Happy third week of school! With all the hustle and bustle you may feel pressed for time at this point of the semester. Despite having busy schedules, a diverse group of Leeward CC instructors have committed part of their Tuesday afternoons to partake in our workshop series, “Stop Lecturing and Flip Your Classroom.” In this eight week workshop series, we have been guiding participants in how to minimize time spent presenting information (aka “lecturing”) in class, and instead, maximize valuable class time engaging students in active learning by “flipping learning.”
In weeks 1 and 2 we laid the foundation of the flipped learning concept. “Flipped learning is a pedagogical approach in which direct instruction moves from the group learning space to the individual learning space, and the resulting group space is transformed into a dynamic, interactive learning environment where the educator guides students as they apply concepts and engage creatively in the subject matter” (The Flipped Learning Network). To engage in flipped learning, instructors must incorporate the following four pillars into their practice:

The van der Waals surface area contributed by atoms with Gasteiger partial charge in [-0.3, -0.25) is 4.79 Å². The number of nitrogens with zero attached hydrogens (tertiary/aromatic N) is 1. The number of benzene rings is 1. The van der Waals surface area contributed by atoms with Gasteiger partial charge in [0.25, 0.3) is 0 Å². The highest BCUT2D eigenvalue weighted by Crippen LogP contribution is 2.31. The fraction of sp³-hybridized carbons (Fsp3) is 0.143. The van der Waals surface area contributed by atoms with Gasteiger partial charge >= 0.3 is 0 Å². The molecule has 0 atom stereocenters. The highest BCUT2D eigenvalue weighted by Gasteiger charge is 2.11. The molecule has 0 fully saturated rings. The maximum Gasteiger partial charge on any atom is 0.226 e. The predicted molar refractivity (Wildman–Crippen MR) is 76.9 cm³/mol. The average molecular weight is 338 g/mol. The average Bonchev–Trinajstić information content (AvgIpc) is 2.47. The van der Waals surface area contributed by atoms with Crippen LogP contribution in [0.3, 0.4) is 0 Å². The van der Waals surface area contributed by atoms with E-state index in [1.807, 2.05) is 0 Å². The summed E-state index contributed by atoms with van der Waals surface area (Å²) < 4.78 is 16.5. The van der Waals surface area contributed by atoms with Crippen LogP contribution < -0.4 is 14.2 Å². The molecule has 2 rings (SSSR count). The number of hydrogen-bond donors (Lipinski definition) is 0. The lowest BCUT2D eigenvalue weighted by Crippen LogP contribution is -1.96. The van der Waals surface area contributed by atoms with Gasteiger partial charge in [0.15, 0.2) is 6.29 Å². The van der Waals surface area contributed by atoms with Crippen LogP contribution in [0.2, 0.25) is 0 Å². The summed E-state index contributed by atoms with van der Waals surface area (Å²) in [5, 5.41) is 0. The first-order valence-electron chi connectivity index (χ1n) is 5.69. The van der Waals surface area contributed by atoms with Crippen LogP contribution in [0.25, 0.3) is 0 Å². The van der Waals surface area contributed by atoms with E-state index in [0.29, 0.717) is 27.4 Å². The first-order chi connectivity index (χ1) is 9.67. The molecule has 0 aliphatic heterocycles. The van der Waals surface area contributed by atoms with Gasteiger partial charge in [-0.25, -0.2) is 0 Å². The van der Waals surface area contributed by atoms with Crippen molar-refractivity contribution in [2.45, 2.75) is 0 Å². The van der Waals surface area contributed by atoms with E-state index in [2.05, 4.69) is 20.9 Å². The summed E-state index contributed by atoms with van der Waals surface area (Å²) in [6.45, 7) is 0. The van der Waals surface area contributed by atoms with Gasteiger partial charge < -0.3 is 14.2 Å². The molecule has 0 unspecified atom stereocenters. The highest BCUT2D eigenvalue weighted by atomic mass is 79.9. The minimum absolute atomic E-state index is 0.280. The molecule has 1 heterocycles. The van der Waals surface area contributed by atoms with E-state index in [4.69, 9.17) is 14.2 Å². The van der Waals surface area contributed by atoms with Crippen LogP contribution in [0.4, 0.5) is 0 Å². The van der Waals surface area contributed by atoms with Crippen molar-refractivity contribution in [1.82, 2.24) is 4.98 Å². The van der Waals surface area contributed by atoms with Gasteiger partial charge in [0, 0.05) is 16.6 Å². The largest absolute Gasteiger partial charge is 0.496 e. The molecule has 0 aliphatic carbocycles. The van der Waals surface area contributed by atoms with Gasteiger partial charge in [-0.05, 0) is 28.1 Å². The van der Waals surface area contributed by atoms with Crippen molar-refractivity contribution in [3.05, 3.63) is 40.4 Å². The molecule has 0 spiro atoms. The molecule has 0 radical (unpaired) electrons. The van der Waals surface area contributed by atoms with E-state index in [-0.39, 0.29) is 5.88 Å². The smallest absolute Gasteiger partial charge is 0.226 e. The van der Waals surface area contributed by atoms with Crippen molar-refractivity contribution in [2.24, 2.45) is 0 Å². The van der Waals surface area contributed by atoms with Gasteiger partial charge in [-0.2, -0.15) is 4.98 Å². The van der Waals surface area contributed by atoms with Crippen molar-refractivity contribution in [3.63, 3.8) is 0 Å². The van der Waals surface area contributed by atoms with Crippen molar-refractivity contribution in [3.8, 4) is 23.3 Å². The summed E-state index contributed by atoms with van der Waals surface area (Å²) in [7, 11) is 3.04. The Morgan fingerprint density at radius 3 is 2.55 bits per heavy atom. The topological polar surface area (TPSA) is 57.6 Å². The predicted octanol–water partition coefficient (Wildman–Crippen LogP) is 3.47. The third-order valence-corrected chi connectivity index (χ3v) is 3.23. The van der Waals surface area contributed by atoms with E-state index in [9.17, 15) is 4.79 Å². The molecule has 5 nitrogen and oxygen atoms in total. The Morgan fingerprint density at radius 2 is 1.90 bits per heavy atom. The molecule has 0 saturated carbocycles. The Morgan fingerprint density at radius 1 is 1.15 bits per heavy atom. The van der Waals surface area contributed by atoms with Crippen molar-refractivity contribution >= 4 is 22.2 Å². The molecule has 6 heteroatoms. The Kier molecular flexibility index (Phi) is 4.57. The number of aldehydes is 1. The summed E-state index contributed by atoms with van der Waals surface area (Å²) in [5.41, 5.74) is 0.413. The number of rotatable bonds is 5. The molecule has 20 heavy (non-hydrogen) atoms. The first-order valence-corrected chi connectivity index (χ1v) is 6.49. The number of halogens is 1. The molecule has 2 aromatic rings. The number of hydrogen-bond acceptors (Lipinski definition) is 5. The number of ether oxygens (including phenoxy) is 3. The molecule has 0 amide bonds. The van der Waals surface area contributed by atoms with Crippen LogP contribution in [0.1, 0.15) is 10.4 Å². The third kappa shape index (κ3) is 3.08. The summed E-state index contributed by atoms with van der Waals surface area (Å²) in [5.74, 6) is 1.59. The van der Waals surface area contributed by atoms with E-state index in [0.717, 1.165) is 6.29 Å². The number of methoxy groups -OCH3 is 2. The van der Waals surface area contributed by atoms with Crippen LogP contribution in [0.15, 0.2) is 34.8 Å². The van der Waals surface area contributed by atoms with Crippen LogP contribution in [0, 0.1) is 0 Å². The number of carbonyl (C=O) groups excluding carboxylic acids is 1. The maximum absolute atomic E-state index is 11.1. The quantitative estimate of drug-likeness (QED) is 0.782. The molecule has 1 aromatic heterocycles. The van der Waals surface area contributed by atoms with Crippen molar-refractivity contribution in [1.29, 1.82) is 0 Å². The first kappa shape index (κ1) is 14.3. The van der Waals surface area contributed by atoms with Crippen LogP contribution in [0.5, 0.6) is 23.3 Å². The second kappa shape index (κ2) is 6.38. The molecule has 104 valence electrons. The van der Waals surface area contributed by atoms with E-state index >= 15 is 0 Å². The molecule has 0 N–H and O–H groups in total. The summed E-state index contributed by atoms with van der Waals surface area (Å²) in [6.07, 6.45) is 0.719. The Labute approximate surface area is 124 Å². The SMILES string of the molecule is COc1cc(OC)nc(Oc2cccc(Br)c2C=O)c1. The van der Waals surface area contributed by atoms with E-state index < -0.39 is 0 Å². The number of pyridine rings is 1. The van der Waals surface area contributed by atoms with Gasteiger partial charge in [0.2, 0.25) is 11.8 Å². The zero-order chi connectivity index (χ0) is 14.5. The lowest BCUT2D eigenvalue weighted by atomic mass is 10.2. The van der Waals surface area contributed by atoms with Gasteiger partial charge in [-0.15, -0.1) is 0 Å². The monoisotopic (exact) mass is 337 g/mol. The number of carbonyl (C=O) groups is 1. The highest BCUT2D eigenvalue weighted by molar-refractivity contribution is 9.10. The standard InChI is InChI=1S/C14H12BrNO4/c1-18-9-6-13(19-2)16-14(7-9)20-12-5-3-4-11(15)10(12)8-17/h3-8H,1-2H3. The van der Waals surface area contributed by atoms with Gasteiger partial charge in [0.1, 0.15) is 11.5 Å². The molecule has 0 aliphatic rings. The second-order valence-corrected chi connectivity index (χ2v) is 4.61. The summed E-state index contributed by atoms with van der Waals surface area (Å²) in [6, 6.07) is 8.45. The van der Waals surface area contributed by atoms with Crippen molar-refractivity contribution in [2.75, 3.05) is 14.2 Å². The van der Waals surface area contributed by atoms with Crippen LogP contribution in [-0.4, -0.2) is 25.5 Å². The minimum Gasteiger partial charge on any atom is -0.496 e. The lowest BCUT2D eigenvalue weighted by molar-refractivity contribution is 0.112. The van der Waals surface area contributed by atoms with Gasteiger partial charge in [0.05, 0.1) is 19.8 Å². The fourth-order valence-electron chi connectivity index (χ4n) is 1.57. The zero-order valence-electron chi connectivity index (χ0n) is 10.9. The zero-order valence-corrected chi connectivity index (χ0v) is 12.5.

- Flexible environment
- Learning culture
- Intentional content
- Professional educator
You can read more about these four pillars here.
We are using Jackie Gerstein’s “Flipped Classroom: The Full Picture” model which organizes the flipped classroom process into four areas:
- Experience – Experiential Engagement (educator-suggested)
- What – Concept Exploration (educator-suggested)
- So What – Meaning Making (learner-generated)
- Now What – Demonstration & Application (learner-generated)
We’ve designed the workshop like a flipped classroom giving everyone (ourselves included) an authentic learning experience as we discover, share, and learn together. Next week, week 3, we will complete a full cycle of a flipped lesson/activity. Our participants will create their own mini lesson and activity using Nearpod, an interactive real-time assessment mobile app, to demonstrate and apply their learning of the flipped classroom concept by teaching a concept to each other in small groups and facilitating a short activity. The rest of the weeks will be spent on helping our participants plan and create their own flipped lesson(s) and activity(ies) using appropriate tools/technologies for their classes.
We hope that at the end of the eight weeks, our participants will feel their time has been well spent building a solid foundation in the design and facilitation of flipped learning, and will continue to create flipped lessons and activities to implement in their classes. Everyone benefits from a more active learning approach!
– Rachael & Brent